Repurposing Existing Drugs Could Let Us Treat Intractable Illnesses

Repurposing Existing Drugs Could Let Us Treat Intractable Illnesses

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Despite decades of research, disorders of the brain have proved especially difficult to treat. Consider Alzheimer’s disease. To date, every single clinical trial of a treatment for Alzheimer’s has failed to halt its progress. In January, Pfizer announced that it had ended research on drugs for it, as well as for Parkinson’s disease. Autism has been similarly frustrating. Then there is schizophrenia, which has not seen a breakthrough for more than 60 years, since the discovery of chlorpromazine (brand name: Thorazine)—which happened largely by chance.

But the story of chlorpromazine offers a powerful lesson: originally an antihistamine, it was repurposed as an antianxiety medication. That led to doctors trying it in people with pathological anxiety and in agitated psychotic patients. Finally, with a few modifications, it was reborn as an antipsychotic, ushering in a generation of medications to treat a variety of psychiatric disorders, from schizophrenia and bipolar disorder to severe depression and anxiety. These are not miracle cures, and they have serious side effects—but they are far better than what existed before.

As a neuroscientist who has studied schizophrenia for decades, I am convinced that we could have similar successes with other medicines already on our shelves, which may hold untapped promise for treating brain diseases—if only pharmaceutical companies can be prompted to share their data with scientists. Because an existing drug has already passed FDA tests to prove it is nontoxic to humans, successfully repurposing it could take less than half of the estimated 13 years and significantly less than the average $2-billion to $3-billion cost of developing a single drug from scratch. The thousands of FDA-approved drugs thus represent a vast resource that can potentially be modified to target any number of conditions. But this potential is largely unexplored, in part because companies focus on specific diseases and would have to restructure their R&D programs to look at others.

There are also thousands of drugs that are not FDA-approved, such as those stalled in clinical trials or discontinued by drugmakers. When a company abandons development of a drug, whatever researchers know is locked up in that company’s files and might as well be lost. Scientists need access to this information, and we need it now. Starting in the early 2010s, the U.S. National Institutes of Health and the U.K.’s Medical Research Council have been striking deals to take abandoned drugs from their pipelines and release that information publicly. The NIH’s National Center for Advancing Translational Sciences even provides a legal framework that lets companies protect their interests while sharing drug data. Other initiatives to create similar databases of approved and failed drugs are also under way.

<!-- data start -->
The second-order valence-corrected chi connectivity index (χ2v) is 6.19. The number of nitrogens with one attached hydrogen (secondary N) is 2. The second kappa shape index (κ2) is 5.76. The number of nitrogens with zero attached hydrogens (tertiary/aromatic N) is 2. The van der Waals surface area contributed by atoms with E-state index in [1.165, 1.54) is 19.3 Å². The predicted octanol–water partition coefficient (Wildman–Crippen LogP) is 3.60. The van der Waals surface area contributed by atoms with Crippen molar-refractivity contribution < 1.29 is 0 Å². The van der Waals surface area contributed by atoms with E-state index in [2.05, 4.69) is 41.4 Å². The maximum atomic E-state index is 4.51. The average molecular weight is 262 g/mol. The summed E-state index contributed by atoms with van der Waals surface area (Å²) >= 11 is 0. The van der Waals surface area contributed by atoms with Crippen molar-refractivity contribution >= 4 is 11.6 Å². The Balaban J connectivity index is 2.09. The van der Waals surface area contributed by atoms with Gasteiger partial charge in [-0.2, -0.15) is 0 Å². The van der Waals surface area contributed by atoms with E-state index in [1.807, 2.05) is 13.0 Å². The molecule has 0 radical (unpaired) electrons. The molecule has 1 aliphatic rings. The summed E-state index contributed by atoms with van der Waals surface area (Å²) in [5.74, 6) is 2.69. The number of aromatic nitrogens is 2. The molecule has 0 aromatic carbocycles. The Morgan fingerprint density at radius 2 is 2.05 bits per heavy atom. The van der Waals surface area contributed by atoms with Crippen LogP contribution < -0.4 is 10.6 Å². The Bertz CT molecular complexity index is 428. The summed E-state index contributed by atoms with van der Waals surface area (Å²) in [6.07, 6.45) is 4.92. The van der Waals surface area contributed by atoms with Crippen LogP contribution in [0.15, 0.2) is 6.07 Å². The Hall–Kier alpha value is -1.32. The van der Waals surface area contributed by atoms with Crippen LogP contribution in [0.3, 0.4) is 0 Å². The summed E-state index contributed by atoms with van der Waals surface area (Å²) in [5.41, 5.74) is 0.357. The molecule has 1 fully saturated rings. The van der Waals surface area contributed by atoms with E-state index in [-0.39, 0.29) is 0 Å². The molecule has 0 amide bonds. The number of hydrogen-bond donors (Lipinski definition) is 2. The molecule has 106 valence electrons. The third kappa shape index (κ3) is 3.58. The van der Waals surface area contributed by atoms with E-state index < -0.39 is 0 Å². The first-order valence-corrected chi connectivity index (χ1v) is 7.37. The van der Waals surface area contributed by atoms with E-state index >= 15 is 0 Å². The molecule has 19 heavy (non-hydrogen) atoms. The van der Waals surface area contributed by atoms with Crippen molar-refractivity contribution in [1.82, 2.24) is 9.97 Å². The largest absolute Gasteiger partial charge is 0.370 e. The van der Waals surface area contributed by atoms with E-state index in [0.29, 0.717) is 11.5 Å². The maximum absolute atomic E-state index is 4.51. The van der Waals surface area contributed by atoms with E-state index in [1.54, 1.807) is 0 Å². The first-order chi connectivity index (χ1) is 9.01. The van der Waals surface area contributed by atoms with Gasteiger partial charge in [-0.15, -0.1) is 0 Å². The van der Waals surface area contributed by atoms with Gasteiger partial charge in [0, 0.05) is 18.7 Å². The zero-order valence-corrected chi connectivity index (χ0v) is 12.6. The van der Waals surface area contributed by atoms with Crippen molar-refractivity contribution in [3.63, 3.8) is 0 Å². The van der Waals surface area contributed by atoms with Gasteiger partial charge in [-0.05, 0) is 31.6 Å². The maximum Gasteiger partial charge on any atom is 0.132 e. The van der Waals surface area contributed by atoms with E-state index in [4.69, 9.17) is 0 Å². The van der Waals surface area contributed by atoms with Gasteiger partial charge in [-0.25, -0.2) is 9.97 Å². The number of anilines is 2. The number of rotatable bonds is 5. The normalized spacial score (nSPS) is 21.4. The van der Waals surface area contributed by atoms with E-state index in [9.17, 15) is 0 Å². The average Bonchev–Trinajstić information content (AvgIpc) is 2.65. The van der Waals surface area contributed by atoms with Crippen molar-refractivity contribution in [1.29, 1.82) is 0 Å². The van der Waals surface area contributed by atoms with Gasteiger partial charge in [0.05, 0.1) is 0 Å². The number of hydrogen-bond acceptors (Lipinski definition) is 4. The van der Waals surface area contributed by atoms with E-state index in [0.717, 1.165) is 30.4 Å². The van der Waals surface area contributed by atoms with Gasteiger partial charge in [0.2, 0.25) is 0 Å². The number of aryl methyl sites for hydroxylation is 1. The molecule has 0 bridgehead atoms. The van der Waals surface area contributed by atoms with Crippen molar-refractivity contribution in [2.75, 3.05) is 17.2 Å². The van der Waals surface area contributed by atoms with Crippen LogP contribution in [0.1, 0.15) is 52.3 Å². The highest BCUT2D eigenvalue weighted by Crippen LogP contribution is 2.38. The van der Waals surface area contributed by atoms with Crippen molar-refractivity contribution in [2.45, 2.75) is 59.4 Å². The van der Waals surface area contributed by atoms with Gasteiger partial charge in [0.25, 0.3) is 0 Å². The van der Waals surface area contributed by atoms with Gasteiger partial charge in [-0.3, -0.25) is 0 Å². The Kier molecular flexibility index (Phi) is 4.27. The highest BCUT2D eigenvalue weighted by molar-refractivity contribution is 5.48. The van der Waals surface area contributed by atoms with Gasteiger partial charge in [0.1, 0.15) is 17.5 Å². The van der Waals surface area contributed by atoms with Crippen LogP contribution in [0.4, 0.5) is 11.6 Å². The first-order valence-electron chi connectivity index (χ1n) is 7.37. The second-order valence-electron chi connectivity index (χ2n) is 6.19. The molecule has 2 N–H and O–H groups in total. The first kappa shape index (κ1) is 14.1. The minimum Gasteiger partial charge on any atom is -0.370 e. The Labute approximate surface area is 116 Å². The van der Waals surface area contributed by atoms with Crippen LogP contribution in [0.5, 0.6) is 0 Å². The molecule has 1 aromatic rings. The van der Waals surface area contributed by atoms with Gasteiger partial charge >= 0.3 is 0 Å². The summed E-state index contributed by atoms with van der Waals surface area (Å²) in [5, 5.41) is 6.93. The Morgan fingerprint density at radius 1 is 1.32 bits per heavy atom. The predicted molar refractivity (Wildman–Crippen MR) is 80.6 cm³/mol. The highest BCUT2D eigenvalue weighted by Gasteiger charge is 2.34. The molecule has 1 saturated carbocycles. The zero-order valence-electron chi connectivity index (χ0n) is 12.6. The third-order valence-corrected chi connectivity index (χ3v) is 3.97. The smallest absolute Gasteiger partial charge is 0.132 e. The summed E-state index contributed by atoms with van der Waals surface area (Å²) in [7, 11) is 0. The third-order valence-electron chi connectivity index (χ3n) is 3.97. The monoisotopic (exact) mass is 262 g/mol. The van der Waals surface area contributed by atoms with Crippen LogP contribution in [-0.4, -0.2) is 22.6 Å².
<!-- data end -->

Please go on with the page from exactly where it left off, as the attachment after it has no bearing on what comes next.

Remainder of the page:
If this information could be funneled into a centralized resource, along with existing data on approved drugs—and combined with the explosion in genetic knowledge related to the underlying disease mechanisms—it would be a revelation. Researchers could employ the latest tools in bioinformatics, data science and machine learning to uncover common molecular themes among or between diseases and potential drugs.

Ultimately the key is access, but many pharmaceutical companies are still reluctant to reveal anything that might jeopardize their intellectual property. Even academics may hesitate to share with competing laboratories. To remedy this, the FDA and similar entities must develop incentives for sharing data, such as by creating legal safeguards for privacy and commercial interests. These incentives could then open the floodgates for easy-to-use, open platforms for efficiently sharing and mining data. This would not have been possible five years ago. But now is a pivotal moment, and we have never been closer to real breakthroughs.

In my lab, we are testing certain cancer drugs that restore some of the biological processes that are disrupted in schizophrenia. We want to see if the drugs have the same restorative properties in the brain cells of schizophrenia patients. This is a proof of concept for the idea that a systematic and strategic approach to drug repurposing could actually move the needle. There is no time to waste. We now have the capabilities to deploy a legion of virtual researchers in search of these eureka moments. What we need is cooperation from drug companies and academic scientists alike—and access to the lifesaving data they hold.
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Jim Staab

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